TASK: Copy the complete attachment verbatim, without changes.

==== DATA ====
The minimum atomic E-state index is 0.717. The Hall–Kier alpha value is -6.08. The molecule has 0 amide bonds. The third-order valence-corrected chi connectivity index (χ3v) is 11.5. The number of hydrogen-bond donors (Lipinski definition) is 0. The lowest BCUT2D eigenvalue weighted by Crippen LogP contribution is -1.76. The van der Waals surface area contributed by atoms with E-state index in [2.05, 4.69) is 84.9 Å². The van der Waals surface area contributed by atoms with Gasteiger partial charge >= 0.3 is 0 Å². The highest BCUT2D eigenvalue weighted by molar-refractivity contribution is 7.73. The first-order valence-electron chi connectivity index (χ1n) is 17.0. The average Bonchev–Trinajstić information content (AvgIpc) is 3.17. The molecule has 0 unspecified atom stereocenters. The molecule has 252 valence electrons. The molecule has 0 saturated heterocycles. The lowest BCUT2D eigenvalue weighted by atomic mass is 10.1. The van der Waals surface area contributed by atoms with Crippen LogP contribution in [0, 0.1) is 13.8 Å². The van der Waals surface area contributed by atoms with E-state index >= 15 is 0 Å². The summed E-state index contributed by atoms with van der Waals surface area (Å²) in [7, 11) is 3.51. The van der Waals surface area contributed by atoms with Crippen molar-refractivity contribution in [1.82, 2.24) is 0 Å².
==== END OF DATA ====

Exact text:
The minimum atomic E-state index is 0.717. The Hall–Kier alpha value is -6.08. The molecule has 0 amide bonds. The third-order valence-corrected chi connectivity index (χ3v) is 11.5. The number of hydrogen-bond donors (Lipinski definition) is 0. The lowest BCUT2D eigenvalue weighted by Crippen LogP contribution is -1.76. The van der Waals surface area contributed by atoms with E-state index in [2.05, 4.69) is 84.9 Å². The van der Waals surface area contributed by atoms with Gasteiger partial charge >= 0.3 is 0 Å². The highest BCUT2D eigenvalue weighted by molar-refractivity contribution is 7.73. The first-order valence-electron chi connectivity index (χ1n) is 17.0. The average Bonchev–Trinajstić information content (AvgIpc) is 3.17. The molecule has 0 unspecified atom stereocenters. The molecule has 252 valence electrons. The molecule has 0 saturated heterocycles. The lowest BCUT2D eigenvalue weighted by atomic mass is 10.1. The van der Waals surface area contributed by atoms with Crippen LogP contribution in [0, 0.1) is 13.8 Å². The van der Waals surface area contributed by atoms with E-state index >= 15 is 0 Å². The summed E-state index contributed by atoms with van der Waals surface area (Å²) in [7, 11) is 3.51. The van der Waals surface area contributed by atoms with Crippen molar-refractivity contribution in [1.82, 2.24) is 0 Å².